After 258 days of a strike by Alabama’s Warrior Met Coal mineworkers, U.S. Sens. Elizabeth Warren and Sherrod Brown call for the company to begin meaningful negotiations and return workers’ pay and benefits.
“This is the longest strike in the history of Alabama that we can find,” Cecil Roberts, president of the United Mine Workers of America, said during an online Tuesday briefing with reporters hosted by AFL-CIO that focused on private equity companies and their impact on Alabama mineworkers and others.
Liz Shuler, president of AFL-CIO, explained that in 2015 the Alabama mine’s former owner, Water Energy filed for bankruptcy and a group of private equity firms, led by New York-based Apollo Global Management, bought the Alabama mine.
“Apollo likes to claim that by investing in Warrior Met they helped save mineworkers’ jobs, but it was the mineworkers’ sacrifice, giving up their pension plan, retiree health care and wages, all to save jobs and make Warrior Met’s mines profitable,” Shuler said. “And what did Apollo do after the bankruptcy? They and other private equity investors cashed out hundreds of millions of dollars in special cash dividends and they sold their shares to public investors like BlackRock, who now owns 13 percent of the company’s shares.”
Jim Baker, executive director of the Private Equity Stakeholder Project, a nonprofit that supports stakeholders impacted by private equity firms, said that while the world and the global economy continue to struggle with the COVID-19 pandemic, private equity firms have taken advantage of the flood of cheap debt to buy companies at a record pace and extract debt-funded dividends from companies they currently own.
“In the first half of 2021, private equity firms had their busiest six months ever, announcing 6,300 deals worth $513 billion,” Baker said. “These private equity firms have no shortage of resources. Former Apollo CEO Leon Black made at least $225 million last year and has a net worth of more than $10 billion. Black stepped down earlier this year after an investigation found that he’d paid $158 million in fees to Jeffrey Epstein.”
Warren said the Alabama workers only want fair pay, benefits and fair work practices.
“These were all stripped away when giant vulture private equity firms swooped in to buy Warrior Met’s predecessor company, Walter energy, as it was going through bankruptcy,” Warren said. “They forced cuts to pay, cuts to leave, cuts to retirement benefits and to save their jobs, workers conceded to a pay cut of more than 20 percent. They faced a strict attendance policy. This forced workers to have to come into the mines when they were sick,” Warren said.
Warren said the private equity companies “made out like bandits” by loading Warrior Met with debt, then using that debt to send more than $800 million in dividends back to themselves and shareholders a year after taking over the company.
“And by 2019, after sucking out as much cash for themselves as they possibly could, private equity sold off their shares and then just moved on to the next victims,” Warren said.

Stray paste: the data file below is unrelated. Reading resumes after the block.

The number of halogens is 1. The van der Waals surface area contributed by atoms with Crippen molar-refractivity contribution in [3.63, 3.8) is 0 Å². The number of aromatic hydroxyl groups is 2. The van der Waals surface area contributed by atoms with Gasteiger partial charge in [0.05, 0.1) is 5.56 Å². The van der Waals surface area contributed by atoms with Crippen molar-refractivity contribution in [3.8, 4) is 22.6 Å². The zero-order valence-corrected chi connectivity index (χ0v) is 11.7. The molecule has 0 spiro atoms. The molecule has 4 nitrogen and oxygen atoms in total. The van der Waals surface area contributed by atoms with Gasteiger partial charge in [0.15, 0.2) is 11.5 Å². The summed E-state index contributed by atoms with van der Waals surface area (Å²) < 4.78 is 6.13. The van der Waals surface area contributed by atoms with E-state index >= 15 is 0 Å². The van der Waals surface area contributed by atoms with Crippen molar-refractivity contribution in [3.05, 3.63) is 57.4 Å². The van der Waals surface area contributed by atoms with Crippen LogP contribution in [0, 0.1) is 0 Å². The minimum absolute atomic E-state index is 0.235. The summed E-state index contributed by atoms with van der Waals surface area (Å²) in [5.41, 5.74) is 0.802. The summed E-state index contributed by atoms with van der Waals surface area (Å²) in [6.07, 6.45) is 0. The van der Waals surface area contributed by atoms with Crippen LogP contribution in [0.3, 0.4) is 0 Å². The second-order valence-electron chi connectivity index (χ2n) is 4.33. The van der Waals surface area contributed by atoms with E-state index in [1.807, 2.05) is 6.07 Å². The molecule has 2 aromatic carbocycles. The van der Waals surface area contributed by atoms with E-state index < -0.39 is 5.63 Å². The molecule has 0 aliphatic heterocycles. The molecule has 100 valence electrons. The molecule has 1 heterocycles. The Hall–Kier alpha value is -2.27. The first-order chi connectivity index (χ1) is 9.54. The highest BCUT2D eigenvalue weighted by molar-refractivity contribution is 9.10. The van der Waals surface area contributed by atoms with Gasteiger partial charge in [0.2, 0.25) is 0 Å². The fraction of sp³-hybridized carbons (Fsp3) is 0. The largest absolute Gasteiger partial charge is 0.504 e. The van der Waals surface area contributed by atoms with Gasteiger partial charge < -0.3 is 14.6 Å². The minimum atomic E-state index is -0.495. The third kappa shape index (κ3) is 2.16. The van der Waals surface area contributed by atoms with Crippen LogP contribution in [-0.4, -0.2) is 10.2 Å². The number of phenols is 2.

Warren recently reintroduced her Stop Wall Street Looting Act, which she first introduced in 2019. The bill would prioritize worker pay in bankruptcies, strengthen rules so that workers are more likely to receive severance pension and other pay and would end immunity for private equity firms from legal liability when the companies they own break the law, Warren said.
“It’s past time for Warrior Met to start negotiating in good faith, and it’s past time that miners at Warrior Met get the pay and the benefits that they earned restored,” Warren said.
Brown organized a Dec. 3 letter from 15 senators that urged Warrior Met to negotiate in good faith.
“These workers sacrificed in order to save the company and put it on the pathway to profitability. Now that Warrior Met has achieved record revenues since 2016, these workers seek to engage in serious negotiations for a fair contract. As an employer of workers in a hazardous profession, Warrior Met has a moral responsibility to repay workers for their sacrifices and compensate them fairly for the profit they help create,” the letter reads.
Brown, speaking during Tuesday’s briefing, thanked the striking Alabama workers for their courage and outspokenness.
“You’re the engine behind this company, behind Warrior Met’s success. You saved this company. You put them on a pathway to profitability. Warrior Met simply wouldn’t be making a dime without you,” Brown said.
A Tuscaloosa judge in October took an extraordinary step in prohibiting mineworkers from picketing outside Warrior Met Coal property.
“This is an extraordinarily rare occurrence, to use a state court to stop picketing during a strike,” said Cathy Creighton, a union attorney who directs the Cornell University School of Labor and Industrial Relations satellite branch in Buffalo, N.Y. Creighton, speaking to Bloomberg Law.
The judge’s decision followed a video published by Warrior Met Coal that the company alleges shows striking workers becoming violent on picket lines.
The striking workers and their union representatives, however, have said workers driving through picket lines have intentionally hit striking workers, and the instances caught on that video were retaliatory. Other videos shared by striking workers on social media appear to show picketers outside mine entrances being struck by the vehicles of those workers driving through picket lines.